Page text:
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John Lennon - Murder Without a Trial

  by Nick Dent-Robinson

published: 19 / 1 / 2024

John Lennon - Murder Without a Trial

The story of 40 year-old John Lennon's murder in New York 43 years ago on 8 December 1980, seems so familiar to many of us that it is extraordinary to discover how much about it has never actually been revealed. There were many people who were never asked for their testimony. But in a three-part documentary ‘John Lennon: Murder Without a Trial’, just released by Apple TV + and narrated by Kiefer Sutherland, we learn of the reason for this. As the programme's title tells us, there was never a trial. That's because Lennon's killer, the 25 year-old from Hawaii called Mark David Chapman, pleaded guilty to murder – against the advice of his defence team who had expected him to claim he was “not guilty by reason of insanity”. Consequently no trial took place – though Chapman's insanity is clear with one policeman relating in the documentary how he accompanied Chapman to the toilet at the precinct police station and asked him, “Do you know what you've done?”. And Chapman replied, “Yes, I killed myself; I am John Lennon”. Chapman had related a different fantasy to his defence lawyers, saying he thought the murder would transform him into the hero of his favourite book: cynical teenager Holden Caulfield in J D Salinger's ‘The Catcher In The Rye’. And Chapman explained to the judge that he had changed his plea because God had spoken to him in his cell. By 1991, Chapman was permitted to give his first TV interview – to American talk show host Larry King. Throughout the interview Chapman talked about himself in the third person. The more he has insisted that he is now mentally healthy, the clearer it has become that he is deranged – and he has never been released from prison. Childhood friends of Chapman provide a possible clue to the source of his psychotic delusions. He had a miserable upbringing and was beaten brutally as a young child by his father. He sought escape using drugs including opium, LSD and mescaline and also tried to become a born-again Christian. Chillingly, the documentary also includes newly-released tapes of Chapman's conversations with his lawyers as he undergoes hypnosis and vividly relives the murder. There is also an account by RKO radio producer Laurie Kaye of recording Lennon's last-ever interview on the day he died. With tragic irony, Lennon had said to Kaye, “My work won't be finished until I am dead and buried – and I hope that's a long, long time away”. Kaye describes how she and Lennon had been badgered outside Lennon's Dakota apartment on the morning of the murder by a weird, pushy and distracted fan. They had both ignored him and she had just walked away. But the man - Chapman - simply waited all day until Lennon returned in the evening and then shot him dead, firing five bullets. For the first time, Jay Hastings, the concierge of the Dakota building, gives his eye-witness account of the murder. He describes how Lennon ran a few steps past him gasping, “I'm shot” with blood streaming from his mouth before he collapsed. ‘John Lennon: Murder Without a Trial’ is at times a macabre watch. But it is nevertheless fascinating to at last hear the many detailed accounts from those closely involved that have never been heard publicly before.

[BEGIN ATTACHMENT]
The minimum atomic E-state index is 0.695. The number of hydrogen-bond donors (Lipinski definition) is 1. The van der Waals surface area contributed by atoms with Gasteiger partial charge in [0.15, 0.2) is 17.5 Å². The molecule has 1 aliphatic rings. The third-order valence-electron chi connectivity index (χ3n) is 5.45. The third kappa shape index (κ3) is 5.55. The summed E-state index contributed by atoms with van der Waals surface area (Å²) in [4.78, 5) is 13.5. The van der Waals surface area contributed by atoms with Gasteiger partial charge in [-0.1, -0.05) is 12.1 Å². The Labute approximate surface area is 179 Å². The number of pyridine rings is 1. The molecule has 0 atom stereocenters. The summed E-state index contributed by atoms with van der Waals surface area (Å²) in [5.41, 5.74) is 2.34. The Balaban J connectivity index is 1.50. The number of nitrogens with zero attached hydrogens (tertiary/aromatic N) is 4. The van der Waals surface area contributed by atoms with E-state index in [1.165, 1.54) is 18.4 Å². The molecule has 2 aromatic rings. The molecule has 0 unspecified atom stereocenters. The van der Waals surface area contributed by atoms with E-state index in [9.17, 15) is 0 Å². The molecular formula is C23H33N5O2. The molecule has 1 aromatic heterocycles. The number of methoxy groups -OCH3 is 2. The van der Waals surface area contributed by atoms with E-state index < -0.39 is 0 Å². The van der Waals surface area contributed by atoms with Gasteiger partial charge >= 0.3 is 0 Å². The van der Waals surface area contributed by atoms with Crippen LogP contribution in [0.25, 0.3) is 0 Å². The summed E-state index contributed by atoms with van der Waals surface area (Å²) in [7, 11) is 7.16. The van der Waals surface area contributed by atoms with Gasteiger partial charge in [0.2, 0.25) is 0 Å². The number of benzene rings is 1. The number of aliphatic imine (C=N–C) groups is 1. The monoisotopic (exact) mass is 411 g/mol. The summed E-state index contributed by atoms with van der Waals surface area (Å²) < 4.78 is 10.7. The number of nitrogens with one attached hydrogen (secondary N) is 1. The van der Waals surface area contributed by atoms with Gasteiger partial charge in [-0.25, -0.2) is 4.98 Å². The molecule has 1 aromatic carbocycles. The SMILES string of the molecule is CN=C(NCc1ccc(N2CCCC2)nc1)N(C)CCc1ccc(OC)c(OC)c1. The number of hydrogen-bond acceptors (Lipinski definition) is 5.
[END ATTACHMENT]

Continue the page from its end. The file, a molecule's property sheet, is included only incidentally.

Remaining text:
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John Lennon - Murder Without a Trial

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Nick Dent-Robinson assesses a new three-part documentary from Apple TV+ about the murder of John Lennon.

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